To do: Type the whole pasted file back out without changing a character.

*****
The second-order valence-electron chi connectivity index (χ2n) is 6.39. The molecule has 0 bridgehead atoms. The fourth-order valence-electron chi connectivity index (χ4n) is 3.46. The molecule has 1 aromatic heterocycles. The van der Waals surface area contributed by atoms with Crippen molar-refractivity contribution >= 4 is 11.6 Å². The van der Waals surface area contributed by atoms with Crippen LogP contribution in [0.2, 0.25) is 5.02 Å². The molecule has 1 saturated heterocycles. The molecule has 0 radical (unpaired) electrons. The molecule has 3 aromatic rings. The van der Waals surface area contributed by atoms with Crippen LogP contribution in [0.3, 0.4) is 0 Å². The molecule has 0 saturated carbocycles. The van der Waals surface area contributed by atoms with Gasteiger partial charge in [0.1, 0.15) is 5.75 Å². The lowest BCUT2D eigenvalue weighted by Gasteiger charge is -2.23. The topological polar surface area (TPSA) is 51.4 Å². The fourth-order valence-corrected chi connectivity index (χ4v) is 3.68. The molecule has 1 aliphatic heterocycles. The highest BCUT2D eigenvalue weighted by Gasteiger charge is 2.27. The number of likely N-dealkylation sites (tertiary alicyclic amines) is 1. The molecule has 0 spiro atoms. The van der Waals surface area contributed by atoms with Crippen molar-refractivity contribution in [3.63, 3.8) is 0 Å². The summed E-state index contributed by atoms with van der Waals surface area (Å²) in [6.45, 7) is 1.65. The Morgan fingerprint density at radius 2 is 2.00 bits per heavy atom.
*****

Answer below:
The second-order valence-electron chi connectivity index (χ2n) is 6.39. The molecule has 0 bridgehead atoms. The fourth-order valence-electron chi connectivity index (χ4n) is 3.46. The molecule has 1 aromatic heterocycles. The van der Waals surface area contributed by atoms with Crippen molar-refractivity contribution >= 4 is 11.6 Å². The van der Waals surface area contributed by atoms with Crippen LogP contribution in [0.2, 0.25) is 5.02 Å². The molecule has 1 saturated heterocycles. The molecule has 0 radical (unpaired) electrons. The molecule has 3 aromatic rings. The van der Waals surface area contributed by atoms with Crippen LogP contribution in [0.3, 0.4) is 0 Å². The molecule has 0 saturated carbocycles. The van der Waals surface area contributed by atoms with Gasteiger partial charge in [0.1, 0.15) is 5.75 Å². The lowest BCUT2D eigenvalue weighted by Gasteiger charge is -2.23. The topological polar surface area (TPSA) is 51.4 Å². The fourth-order valence-corrected chi connectivity index (χ4v) is 3.68. The molecule has 1 aliphatic heterocycles. The highest BCUT2D eigenvalue weighted by Gasteiger charge is 2.27. The number of likely N-dealkylation sites (tertiary alicyclic amines) is 1. The molecule has 0 spiro atoms. The van der Waals surface area contributed by atoms with Crippen molar-refractivity contribution in [3.63, 3.8) is 0 Å². The summed E-state index contributed by atoms with van der Waals surface area (Å²) in [6.45, 7) is 1.65. The Morgan fingerprint density at radius 2 is 2.00 bits per heavy atom.